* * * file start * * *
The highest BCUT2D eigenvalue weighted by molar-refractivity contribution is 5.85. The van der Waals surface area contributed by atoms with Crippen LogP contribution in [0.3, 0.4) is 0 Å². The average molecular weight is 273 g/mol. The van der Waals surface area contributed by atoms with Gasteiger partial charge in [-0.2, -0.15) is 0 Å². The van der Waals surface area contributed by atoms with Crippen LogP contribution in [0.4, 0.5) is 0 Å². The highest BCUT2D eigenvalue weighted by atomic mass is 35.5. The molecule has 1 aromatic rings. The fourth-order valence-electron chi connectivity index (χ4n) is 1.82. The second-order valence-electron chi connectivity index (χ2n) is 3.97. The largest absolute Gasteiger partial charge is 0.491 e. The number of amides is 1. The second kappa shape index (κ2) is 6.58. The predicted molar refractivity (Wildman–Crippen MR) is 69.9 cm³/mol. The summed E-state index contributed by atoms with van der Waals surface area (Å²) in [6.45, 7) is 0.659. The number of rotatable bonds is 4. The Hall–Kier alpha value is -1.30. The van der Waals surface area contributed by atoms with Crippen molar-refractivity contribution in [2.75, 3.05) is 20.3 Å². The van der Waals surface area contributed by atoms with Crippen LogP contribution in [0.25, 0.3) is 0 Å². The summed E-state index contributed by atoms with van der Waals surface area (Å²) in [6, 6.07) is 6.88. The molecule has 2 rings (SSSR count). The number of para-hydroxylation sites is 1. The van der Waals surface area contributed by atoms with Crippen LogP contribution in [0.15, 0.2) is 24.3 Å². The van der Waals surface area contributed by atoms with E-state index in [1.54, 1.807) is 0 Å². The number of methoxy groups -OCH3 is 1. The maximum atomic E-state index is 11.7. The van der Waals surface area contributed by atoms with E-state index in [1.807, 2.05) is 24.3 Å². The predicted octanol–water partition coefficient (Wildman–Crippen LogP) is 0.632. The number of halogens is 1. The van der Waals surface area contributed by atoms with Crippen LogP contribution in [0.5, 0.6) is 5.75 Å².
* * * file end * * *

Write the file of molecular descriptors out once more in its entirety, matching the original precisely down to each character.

The highest BCUT2D eigenvalue weighted by molar-refractivity contribution is 5.85. The van der Waals surface area contributed by atoms with Crippen LogP contribution in [0.3, 0.4) is 0 Å². The average molecular weight is 273 g/mol. The van der Waals surface area contributed by atoms with Gasteiger partial charge in [-0.2, -0.15) is 0 Å². The van der Waals surface area contributed by atoms with Crippen LogP contribution in [0.4, 0.5) is 0 Å². The highest BCUT2D eigenvalue weighted by atomic mass is 35.5. The molecule has 1 aromatic rings. The fourth-order valence-electron chi connectivity index (χ4n) is 1.82. The second-order valence-electron chi connectivity index (χ2n) is 3.97. The largest absolute Gasteiger partial charge is 0.491 e. The number of amides is 1. The second kappa shape index (κ2) is 6.58. The predicted molar refractivity (Wildman–Crippen MR) is 69.9 cm³/mol. The summed E-state index contributed by atoms with van der Waals surface area (Å²) in [6.45, 7) is 0.659. The number of rotatable bonds is 4. The Hall–Kier alpha value is -1.30. The van der Waals surface area contributed by atoms with Crippen molar-refractivity contribution in [2.75, 3.05) is 20.3 Å². The van der Waals surface area contributed by atoms with Crippen LogP contribution in [0.25, 0.3) is 0 Å². The summed E-state index contributed by atoms with van der Waals surface area (Å²) in [6, 6.07) is 6.88. The molecule has 2 rings (SSSR count). The number of para-hydroxylation sites is 1. The van der Waals surface area contributed by atoms with Crippen LogP contribution in [0.15, 0.2) is 24.3 Å². The van der Waals surface area contributed by atoms with E-state index in [1.54, 1.807) is 0 Å². The number of methoxy groups -OCH3 is 1. The maximum atomic E-state index is 11.7. The van der Waals surface area contributed by atoms with E-state index in [1.807, 2.05) is 24.3 Å². The predicted octanol–water partition coefficient (Wildman–Crippen LogP) is 0.632. The number of halogens is 1. The van der Waals surface area contributed by atoms with Crippen LogP contribution in [0.5, 0.6) is 5.75 Å².